My time in Cameroon taught me about the patience you need to work on social change, and how supporting local communities to be the drivers of that change is fundamental. Social change can only come from within a community. As an outsider, you simply do not hold that power. You can have all the right tools and understand the environment and context you are working in, social change is about insider champions. I learned to be the person who can identify and support those insider champions, and do so by not interfering with the work at the local level. It also taught me there is a lot of work to do with both women and men to end gender-based violence: often women are their own biggest enemies when it comes to disrupting stereotypes and harmful attitudes and beliefs. The work we did in Cameroon looked at working with the community as a whole, not just women or men.
In St Lucia, I went through a reality-check: sometimes as development practitioners, we can do more harm than good. The people of St Lucia have a very strong understanding of what they need to combat climate-change and gender inequalities. The problem is, the development community isn’t listening to them. Instead, major multilaterals are coming in with a set agenda, and pushing aside local priorities, certain to know what is “best” for the island. My work in St Lucia taught me to be humble about what I think I know and what I can bring to a situation. Mostly, it taught me to always listen to someone from a community before talking, and always self-criticize my own beliefs and certainties. As a development practitioner and a women’s rights advocate, that is the most important thing to do.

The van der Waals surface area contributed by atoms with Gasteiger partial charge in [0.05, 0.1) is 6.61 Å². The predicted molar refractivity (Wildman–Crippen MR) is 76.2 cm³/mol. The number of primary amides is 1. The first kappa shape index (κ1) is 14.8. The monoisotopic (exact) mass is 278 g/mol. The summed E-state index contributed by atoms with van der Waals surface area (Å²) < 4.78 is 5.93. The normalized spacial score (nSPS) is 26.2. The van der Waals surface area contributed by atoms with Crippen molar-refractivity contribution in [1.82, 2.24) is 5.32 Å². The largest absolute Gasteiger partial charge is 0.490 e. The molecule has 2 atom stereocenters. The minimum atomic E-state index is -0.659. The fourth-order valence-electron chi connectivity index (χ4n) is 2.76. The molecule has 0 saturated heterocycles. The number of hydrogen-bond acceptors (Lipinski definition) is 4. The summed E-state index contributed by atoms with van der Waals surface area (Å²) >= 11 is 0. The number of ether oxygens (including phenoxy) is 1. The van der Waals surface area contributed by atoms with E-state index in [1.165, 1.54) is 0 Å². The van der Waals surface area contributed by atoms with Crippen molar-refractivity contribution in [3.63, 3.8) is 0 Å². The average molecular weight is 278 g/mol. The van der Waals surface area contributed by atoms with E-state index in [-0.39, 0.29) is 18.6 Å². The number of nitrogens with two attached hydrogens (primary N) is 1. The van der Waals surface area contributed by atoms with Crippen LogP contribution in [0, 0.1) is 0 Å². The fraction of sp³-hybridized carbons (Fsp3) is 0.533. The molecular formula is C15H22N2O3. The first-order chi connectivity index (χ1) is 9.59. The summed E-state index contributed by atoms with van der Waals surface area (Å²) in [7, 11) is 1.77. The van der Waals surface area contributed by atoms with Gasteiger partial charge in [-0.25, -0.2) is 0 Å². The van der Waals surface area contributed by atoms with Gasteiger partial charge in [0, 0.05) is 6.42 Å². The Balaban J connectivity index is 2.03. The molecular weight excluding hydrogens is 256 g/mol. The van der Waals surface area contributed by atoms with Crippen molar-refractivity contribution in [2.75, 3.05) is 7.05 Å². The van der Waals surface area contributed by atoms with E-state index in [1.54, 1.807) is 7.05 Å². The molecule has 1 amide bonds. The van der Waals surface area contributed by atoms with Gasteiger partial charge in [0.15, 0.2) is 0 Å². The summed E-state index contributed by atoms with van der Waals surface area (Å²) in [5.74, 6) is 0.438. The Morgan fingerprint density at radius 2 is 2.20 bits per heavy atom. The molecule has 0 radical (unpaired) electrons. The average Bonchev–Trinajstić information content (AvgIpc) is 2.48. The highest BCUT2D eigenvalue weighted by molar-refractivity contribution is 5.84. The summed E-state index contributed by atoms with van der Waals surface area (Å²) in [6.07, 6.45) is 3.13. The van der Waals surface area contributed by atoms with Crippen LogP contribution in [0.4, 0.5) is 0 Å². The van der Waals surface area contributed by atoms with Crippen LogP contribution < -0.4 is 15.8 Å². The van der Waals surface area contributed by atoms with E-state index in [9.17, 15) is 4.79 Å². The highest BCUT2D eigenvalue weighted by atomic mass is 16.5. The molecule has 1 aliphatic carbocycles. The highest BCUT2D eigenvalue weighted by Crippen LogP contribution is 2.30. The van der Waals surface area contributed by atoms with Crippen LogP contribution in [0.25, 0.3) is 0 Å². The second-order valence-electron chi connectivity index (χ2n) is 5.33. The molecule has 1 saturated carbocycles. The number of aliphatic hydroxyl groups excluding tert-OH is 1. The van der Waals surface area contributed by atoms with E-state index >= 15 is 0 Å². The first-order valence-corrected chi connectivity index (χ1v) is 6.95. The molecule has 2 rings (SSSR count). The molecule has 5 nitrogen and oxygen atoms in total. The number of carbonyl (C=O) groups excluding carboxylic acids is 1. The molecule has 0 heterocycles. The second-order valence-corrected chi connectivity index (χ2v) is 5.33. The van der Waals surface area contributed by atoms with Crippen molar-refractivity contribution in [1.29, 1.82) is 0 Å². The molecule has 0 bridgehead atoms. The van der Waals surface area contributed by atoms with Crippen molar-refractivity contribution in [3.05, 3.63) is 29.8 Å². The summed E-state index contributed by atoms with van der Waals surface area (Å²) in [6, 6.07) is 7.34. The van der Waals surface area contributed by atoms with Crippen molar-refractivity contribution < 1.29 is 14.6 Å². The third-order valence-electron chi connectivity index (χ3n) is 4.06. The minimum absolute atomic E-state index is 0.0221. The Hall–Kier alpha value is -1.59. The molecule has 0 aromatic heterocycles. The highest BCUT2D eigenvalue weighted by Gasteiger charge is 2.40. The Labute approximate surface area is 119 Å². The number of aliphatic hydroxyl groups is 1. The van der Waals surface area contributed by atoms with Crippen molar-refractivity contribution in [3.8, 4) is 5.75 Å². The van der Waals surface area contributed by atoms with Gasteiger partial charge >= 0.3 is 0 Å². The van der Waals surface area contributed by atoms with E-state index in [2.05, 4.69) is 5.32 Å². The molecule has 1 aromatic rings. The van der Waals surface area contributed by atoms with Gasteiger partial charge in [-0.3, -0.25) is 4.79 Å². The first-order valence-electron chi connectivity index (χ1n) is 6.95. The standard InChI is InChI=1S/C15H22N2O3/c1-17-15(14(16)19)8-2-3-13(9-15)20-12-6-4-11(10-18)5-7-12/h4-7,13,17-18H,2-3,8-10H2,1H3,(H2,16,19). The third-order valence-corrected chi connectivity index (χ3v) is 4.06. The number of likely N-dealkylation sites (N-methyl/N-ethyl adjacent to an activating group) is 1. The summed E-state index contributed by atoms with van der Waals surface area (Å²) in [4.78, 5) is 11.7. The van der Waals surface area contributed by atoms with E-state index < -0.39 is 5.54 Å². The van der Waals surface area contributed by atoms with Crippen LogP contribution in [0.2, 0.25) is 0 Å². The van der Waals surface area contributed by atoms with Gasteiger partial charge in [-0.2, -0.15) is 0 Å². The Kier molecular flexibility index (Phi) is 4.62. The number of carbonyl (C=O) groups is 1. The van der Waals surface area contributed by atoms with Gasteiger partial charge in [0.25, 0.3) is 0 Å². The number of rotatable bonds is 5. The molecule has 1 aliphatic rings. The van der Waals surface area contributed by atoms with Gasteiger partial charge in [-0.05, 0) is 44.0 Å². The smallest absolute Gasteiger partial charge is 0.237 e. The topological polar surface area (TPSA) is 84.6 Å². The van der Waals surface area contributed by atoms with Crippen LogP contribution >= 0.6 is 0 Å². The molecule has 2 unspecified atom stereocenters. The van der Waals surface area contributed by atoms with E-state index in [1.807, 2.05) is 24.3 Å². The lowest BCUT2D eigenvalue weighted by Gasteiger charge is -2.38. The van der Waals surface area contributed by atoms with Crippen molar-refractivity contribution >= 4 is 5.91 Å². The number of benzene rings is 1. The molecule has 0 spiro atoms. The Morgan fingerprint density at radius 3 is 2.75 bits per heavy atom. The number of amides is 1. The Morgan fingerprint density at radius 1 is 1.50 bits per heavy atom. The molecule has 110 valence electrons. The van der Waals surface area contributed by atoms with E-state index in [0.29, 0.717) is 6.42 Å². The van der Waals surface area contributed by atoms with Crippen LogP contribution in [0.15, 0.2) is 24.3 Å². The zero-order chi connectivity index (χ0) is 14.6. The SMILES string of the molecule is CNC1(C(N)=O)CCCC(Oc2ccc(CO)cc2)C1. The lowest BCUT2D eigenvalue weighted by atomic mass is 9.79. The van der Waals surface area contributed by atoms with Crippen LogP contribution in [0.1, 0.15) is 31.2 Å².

On a personal level, why does women’s empowerment matter to you?
Emily Bove: Women’s empowerment matters to me because it is linked to everything else. We won’t build strong economies without women’s economic empowerment. We won’t build strong public health strategies and outcomes without women accessing their rights and adequate health services. I could go on forever. Women’s empowerment is the promise we can be better societies, better communities. If we were able to reach a model of gender equality for all, then a lot of the problems we have, the violence, the discrimination would end. For me, it really is about the bigger picture, the very best version of the collective us that we can aim for. And also, it’s a question of survival for so many women. We are living in a world that allows women to die every day in the hands of men, whatever continent you live on. There needs to be a strategy to get out of the cycle of violence. And strategies to empower women can offer ways out.